FBI: Huizar refused to ease casino’s suspicions of corruption
BY FRED SHUSTER
Jose Huizar was allegedly escorted out of a Las Vegas casino while he was a Los Angeles city councilman after he was identified by employees as an elected official and “politically exposed person” and refused to certify the source of his gambling money, according to documents filed by federal prosecutors Monday.
The new papers were lodged in Los Angeles federal court in opposition to Huizar’s bid to suppress evidence obtained as a result of a search warrant. Prosecutors quote from a 36-page affidavit sworn to by an FBI special agent that was used to support the warrant.
Huizar, the central figure in a six-year probe of suspected corruption in City Hall politics, and his associates were allegedly involved in a $1.5 million pay-to-play scheme in which real estate developers were shaken down for cash and campaign donations in exchange for help getting building projects through the city’s approval process. He is expected to face trial in May.
The affidavit details alleged evidence from a variety of sources — including several witnesses, hotel and casino records, flight records — establishing that between 2014 and 2016, Huizar made at least eight gambling trips to Las Vegas with a billionaire Chinese developer with business in his council district.
Huizar’s federal public defense attorney, Charles Snyder, did not immediately respond to a request from City News Service for comment.
Huizar, who represented downtown L.A. and was the chairman of the Planning and Land Use Management Committee, has denied all allegations. A hearing to discuss developments in the case is set for Jan. 31.
The affidavit states that on the ex-city councilman’s fifth trip to the Palazzo casino with co-defendant Wei Huang, president of a global development company headquartered in China, casino staff allegedly detected “suspicious activity between the two and provided evidence of that suspicious activity to the FBI.”
The alleged evidence included surveillance footage of Huizar gambling with Huang and two other co-defendants in a “high-end gambling salon reserved for high rollers” and sharing Huang’s casino chips, according to the affidavit.
Additionally, gaming records show that Huizar played and ultimately cashed in tens of thousands of dollars in chips that he did not purchase, and hotel records indicate that the developer gave Huizar private jet transportation and luxury accommodations, prosecutors allege.
The newly filed documents include references to the alleged observations of Palazzo employees, some of whom described their interactions with Huizar when they confronted him and asked him to sign documents intended to confirm that, as an elected official and “politically exposed person,” he had an “independent source of wealth sufficient to demonstrate that he was gambling with his own money.”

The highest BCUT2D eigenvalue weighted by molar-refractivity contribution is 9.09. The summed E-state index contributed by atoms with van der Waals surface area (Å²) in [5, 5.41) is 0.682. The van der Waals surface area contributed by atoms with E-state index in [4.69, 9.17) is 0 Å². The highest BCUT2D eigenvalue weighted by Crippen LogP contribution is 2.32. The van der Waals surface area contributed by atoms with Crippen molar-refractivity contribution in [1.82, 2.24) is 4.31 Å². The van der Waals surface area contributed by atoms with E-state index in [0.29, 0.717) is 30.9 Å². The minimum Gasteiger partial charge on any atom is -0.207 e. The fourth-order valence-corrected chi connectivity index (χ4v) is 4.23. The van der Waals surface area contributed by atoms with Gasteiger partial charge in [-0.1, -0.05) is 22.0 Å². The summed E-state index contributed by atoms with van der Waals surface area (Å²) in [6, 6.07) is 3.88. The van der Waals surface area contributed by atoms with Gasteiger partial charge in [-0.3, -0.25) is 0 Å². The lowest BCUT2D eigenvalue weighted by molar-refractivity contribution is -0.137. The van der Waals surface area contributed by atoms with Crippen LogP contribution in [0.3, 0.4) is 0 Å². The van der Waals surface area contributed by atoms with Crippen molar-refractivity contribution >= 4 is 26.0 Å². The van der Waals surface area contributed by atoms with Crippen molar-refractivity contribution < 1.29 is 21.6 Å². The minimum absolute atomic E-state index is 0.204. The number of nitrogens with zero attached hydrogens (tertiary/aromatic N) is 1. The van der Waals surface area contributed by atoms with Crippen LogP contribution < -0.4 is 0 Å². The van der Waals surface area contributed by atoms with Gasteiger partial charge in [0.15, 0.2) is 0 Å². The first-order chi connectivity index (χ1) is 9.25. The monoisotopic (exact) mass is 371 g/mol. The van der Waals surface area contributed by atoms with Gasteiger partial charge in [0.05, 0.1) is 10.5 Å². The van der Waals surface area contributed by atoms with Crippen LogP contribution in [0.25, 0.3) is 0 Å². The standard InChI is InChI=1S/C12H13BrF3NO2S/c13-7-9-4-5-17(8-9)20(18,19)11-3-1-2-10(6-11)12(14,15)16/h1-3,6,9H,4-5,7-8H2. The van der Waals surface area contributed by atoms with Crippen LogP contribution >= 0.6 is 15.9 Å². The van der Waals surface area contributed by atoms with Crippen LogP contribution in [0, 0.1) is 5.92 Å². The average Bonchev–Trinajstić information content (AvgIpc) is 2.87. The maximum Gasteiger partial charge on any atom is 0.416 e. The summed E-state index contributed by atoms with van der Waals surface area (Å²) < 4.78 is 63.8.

Huizar refused to sign the documents, giving the impression that he was trying to “stay under the radar,” and was escorted out of the gaming area for failing to provide information “to allay the casino’s suspicions that he was engaging in corrupt activity on its premises,” prosecutors allege.
In addition to the five Palazzo trips — which the affidavit notes ended after the hotel’s compliance staffers identified Huizar and asked him to certify the source of his gambling money — prosecutors allege that Huizar accompanied Huang on three subsequent gambling trips to different Las Vegas casinos.
It is also alleged that Huizar used his mother’s and brother’s bank accounts to launder bribe payments that he received from Huang and another person, according to the government’s papers.
Attorneys for Huizar contend that more than three years of personal emails held by the government as evidence in the bribery case against the ex- councilman should be suppressed because the seizure violated his constitutional rights.
Defense lawyers say that in July 2016, as part of the early days of the bribery investigation, the government applied for and received the warrant to search 39 months of Huizar’s personal emails, but the affidavit supporting the warrant application “lacked probable cause” and provided no basis for obtaining the emails.
Huizar’s lawyers previously argued that the bribery case against the ex-councilman should be tossed because the alleged conduct does not violate laws cited in the 41-count federal racketeering indictment.
In the indictment, prosecutors confuse favors as bribes, deem that First Amendment-protected contributions are crimes, and treat “virtually everything that Huizar did as an `official act’ no matter how informal or disconnected from government power,” according to an earlier defense motion.
The federal probe ensnared lobbyists, developers such as Huang, and political operatives, including former city official Raymond Chan. Formerly the general manager of the Los Angeles Department of Building and Safety, Chan was, more recently, the city’s deputy mayor of economic development.
Defense attorneys contend that Huizar’s only crime was acting as an “evangelist for robust development” whose mission as representative of Council District 14 was to bring hotels, apartments, jobs, tourism, and entertainment to the city’s downtown, according to court filings.
The defense argues that Huizar and Chan saw it as their responsibility to bring development and businesses to downtown Los Angeles. Partly as a result of their work, “the region became a livable and attractive destination for locals and tourists alike. During this period, nearly everyone in Los Angeles talked or heard about how much downtown had improved.”
Co-defendants George Esparza, Huizar’s former special assistant, real estate development consultant George Chiang, and fundraiser Justin Kim each pleaded guilty last year to federal charges.